Preliminary studies[edit]

The worthiness of the new line was the subject of heated debate. After a 2005 attempt to start reconnaissance work near Susa (Italy) resulted in violent confrontations between opponents and police, an Italian governmental commission was set up in 2006 to study all the issues.[17] The work of the commission between 2007 and 2009 was summarized into seven papers (Quaderni). An eighth summary paper focused on cost–benefit analysis was unveiled in June 2012.

Test drilling found some internally stressed coal-bearing schists that are poorly suited for a tunnel boring machine, and old-fashion Drilling and blasting will be used for the corresponding 5 km section close to the French portal.[18]

The existing conventional line[edit]

Maximum number of trains per day which can transit on the old line with a possible passenger-freight solution (2010)

Since 1872, the Turin–Modane railway connects Turin with Lyon via the 13.7 km (8.5 mi)-long high-altitude (mean tunnel altitude 1,123 m or 3,684 ft) Fréjus Rail Tunnel.[19] This initially single-track line was doubled and electrified in the early 20th century, and its Italian side was renovated between 1962 and 1984, and again between 2001 and 2011.[20] This historical line has a low maximum allowed height, and its sharp curves force low speeds. Its very poor profile, with a maximum gradient of 30‰, additionally requires doubling or tripling the locomotives of freight trains.

The characteristics of the line vary widely along its length. The Osservatorio (see References) divides the international and Italian sides into four sections:

The first section comprises the Fréjus tunnel. Its lowest tunnel ceilings, highest elevation, sharpest curves, and steepest gradients, make this section the limiting factor on the overall capacity of the line. Its maximum capacity under the 2007 safety regulations was calculated as 226 trains/day, 350 days/year,[21] using the CAPRES model.[22] The study foresaw a traffic of 180 freight trains per day. This value had to be lowered to about 150 freight trains per day due to logistical inefficiency, since the traffic flows between the two countries are asymmetric. A similar analysis for the whole year led to a total of about 260 peak days per year.[23] These conditions defined a maximum transport capacity per year of about 20 million tonnes when accounting for inefficiencies, and an absolute limit of about 32 million in "perfect" conditions.[24]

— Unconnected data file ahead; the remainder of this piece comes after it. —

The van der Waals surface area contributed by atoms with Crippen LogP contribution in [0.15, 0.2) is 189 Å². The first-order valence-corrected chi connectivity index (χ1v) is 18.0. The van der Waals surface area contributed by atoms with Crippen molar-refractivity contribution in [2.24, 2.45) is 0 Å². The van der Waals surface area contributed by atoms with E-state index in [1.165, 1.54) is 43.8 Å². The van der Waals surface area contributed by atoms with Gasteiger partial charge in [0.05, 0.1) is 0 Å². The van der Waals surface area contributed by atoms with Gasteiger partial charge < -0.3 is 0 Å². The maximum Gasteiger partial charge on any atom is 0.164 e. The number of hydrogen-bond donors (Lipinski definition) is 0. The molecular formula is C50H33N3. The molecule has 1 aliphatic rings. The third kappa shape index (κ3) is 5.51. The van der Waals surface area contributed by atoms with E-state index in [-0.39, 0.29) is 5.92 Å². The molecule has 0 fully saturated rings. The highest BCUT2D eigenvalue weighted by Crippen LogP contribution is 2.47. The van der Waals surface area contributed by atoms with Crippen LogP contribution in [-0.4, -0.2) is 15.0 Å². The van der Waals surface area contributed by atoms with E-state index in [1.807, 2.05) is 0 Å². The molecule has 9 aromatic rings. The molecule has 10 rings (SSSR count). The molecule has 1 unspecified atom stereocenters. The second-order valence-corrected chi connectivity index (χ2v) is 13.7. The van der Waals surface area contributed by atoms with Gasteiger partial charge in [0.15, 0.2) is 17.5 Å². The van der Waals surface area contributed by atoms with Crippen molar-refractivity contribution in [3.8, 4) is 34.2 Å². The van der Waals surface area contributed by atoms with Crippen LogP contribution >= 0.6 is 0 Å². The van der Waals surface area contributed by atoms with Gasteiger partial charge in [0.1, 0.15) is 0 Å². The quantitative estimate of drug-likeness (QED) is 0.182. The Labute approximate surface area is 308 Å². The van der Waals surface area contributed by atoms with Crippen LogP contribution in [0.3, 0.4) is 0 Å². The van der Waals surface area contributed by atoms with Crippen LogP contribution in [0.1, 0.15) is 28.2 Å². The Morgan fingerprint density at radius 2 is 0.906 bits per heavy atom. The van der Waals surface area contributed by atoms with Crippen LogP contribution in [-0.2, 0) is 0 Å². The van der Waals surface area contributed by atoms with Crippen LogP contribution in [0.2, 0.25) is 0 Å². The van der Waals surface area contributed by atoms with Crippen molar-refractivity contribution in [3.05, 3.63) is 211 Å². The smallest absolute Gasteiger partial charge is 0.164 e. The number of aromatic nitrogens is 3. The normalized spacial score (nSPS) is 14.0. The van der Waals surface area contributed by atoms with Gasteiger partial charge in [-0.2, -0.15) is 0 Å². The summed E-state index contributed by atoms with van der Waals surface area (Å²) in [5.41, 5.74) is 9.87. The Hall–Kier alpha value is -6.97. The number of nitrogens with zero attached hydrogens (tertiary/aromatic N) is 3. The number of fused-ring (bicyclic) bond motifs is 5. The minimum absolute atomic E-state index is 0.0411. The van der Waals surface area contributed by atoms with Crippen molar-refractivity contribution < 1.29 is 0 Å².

Additional traffic limitations stemmed from the impact of excessive train transit on the population living near the line. About 60,000 people live within 250 m (820 ft) of the historical line, and would object to the noise from late-night transits.[25]

In 2007 the conventional line was used for only one-third of its total capacity.[26] This low use level was in part because restrictions such as an unusually low maximum allowable train height and the very steep gradients (26-30) and sharp curves in its high valley sections discourage its use. A 2018 analysis however found the line actually used at close to its maximum capacity, largely because that capacity has been significantly reduced by new safety rules on train crossings in the tunnel.[27]